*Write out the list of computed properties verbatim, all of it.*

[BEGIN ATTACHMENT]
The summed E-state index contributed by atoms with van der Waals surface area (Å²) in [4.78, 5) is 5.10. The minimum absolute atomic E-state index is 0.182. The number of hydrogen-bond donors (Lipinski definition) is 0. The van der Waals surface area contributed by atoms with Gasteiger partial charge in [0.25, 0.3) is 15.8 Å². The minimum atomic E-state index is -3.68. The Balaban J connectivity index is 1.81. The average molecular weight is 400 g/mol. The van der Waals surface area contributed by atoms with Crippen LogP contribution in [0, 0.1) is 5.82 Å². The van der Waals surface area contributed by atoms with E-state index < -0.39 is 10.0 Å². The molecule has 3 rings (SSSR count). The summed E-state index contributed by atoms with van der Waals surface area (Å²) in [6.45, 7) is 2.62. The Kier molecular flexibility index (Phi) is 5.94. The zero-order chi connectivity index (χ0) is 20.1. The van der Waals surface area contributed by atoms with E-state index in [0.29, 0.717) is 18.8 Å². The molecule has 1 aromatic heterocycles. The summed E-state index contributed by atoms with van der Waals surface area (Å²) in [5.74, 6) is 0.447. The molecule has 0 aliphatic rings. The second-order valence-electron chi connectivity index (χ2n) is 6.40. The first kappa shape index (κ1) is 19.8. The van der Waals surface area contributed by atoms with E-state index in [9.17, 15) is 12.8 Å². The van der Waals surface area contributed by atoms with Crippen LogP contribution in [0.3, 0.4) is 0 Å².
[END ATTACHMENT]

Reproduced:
The summed E-state index contributed by atoms with van der Waals surface area (Å²) in [4.78, 5) is 5.10. The minimum absolute atomic E-state index is 0.182. The number of hydrogen-bond donors (Lipinski definition) is 0. The van der Waals surface area contributed by atoms with Gasteiger partial charge in [0.25, 0.3) is 15.8 Å². The minimum atomic E-state index is -3.68. The Balaban J connectivity index is 1.81. The average molecular weight is 400 g/mol. The van der Waals surface area contributed by atoms with Crippen LogP contribution in [0, 0.1) is 5.82 Å². The van der Waals surface area contributed by atoms with E-state index < -0.39 is 10.0 Å². The molecule has 3 rings (SSSR count). The summed E-state index contributed by atoms with van der Waals surface area (Å²) in [6.45, 7) is 2.62. The Kier molecular flexibility index (Phi) is 5.94. The zero-order chi connectivity index (χ0) is 20.1. The van der Waals surface area contributed by atoms with E-state index in [0.29, 0.717) is 18.8 Å². The molecule has 1 aromatic heterocycles. The summed E-state index contributed by atoms with van der Waals surface area (Å²) in [5.74, 6) is 0.447. The molecule has 0 aliphatic rings. The second-order valence-electron chi connectivity index (χ2n) is 6.40. The first kappa shape index (κ1) is 19.8. The van der Waals surface area contributed by atoms with E-state index in [9.17, 15) is 12.8 Å². The van der Waals surface area contributed by atoms with Crippen LogP contribution in [0.3, 0.4) is 0 Å².